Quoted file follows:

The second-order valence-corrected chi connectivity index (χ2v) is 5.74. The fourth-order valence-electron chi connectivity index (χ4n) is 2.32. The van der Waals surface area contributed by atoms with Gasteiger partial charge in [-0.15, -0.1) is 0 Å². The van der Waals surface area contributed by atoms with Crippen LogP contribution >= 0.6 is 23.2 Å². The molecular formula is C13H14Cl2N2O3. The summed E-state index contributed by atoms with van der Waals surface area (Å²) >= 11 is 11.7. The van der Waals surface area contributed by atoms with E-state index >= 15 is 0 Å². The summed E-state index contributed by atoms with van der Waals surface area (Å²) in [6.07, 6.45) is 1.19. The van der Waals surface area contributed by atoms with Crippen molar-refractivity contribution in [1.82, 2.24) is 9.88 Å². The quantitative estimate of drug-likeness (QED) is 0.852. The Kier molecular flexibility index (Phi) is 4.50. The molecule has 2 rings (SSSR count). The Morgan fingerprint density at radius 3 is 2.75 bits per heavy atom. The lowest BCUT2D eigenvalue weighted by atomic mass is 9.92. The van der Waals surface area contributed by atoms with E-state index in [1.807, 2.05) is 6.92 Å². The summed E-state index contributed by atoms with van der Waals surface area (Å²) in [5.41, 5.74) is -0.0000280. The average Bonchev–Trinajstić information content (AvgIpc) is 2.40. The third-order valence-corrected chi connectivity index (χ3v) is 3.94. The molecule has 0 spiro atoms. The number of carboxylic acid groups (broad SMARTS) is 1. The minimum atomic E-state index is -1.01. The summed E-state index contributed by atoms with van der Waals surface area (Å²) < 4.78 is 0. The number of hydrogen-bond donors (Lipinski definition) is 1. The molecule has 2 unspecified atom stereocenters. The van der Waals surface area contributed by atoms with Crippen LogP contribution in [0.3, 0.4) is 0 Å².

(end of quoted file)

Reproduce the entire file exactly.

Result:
The second-order valence-corrected chi connectivity index (χ2v) is 5.74. The fourth-order valence-electron chi connectivity index (χ4n) is 2.32. The van der Waals surface area contributed by atoms with Gasteiger partial charge in [-0.15, -0.1) is 0 Å². The van der Waals surface area contributed by atoms with Crippen LogP contribution >= 0.6 is 23.2 Å². The molecular formula is C13H14Cl2N2O3. The summed E-state index contributed by atoms with van der Waals surface area (Å²) >= 11 is 11.7. The van der Waals surface area contributed by atoms with E-state index >= 15 is 0 Å². The summed E-state index contributed by atoms with van der Waals surface area (Å²) in [6.07, 6.45) is 1.19. The van der Waals surface area contributed by atoms with Crippen molar-refractivity contribution in [1.82, 2.24) is 9.88 Å². The quantitative estimate of drug-likeness (QED) is 0.852. The Kier molecular flexibility index (Phi) is 4.50. The molecule has 2 rings (SSSR count). The Morgan fingerprint density at radius 3 is 2.75 bits per heavy atom. The lowest BCUT2D eigenvalue weighted by atomic mass is 9.92. The van der Waals surface area contributed by atoms with E-state index in [1.807, 2.05) is 6.92 Å². The summed E-state index contributed by atoms with van der Waals surface area (Å²) in [5.41, 5.74) is -0.0000280. The average Bonchev–Trinajstić information content (AvgIpc) is 2.40. The third-order valence-corrected chi connectivity index (χ3v) is 3.94. The molecule has 0 spiro atoms. The number of carboxylic acid groups (broad SMARTS) is 1. The minimum atomic E-state index is -1.01. The summed E-state index contributed by atoms with van der Waals surface area (Å²) < 4.78 is 0. The number of hydrogen-bond donors (Lipinski definition) is 1. The molecule has 2 unspecified atom stereocenters. The van der Waals surface area contributed by atoms with Crippen LogP contribution in [0.3, 0.4) is 0 Å².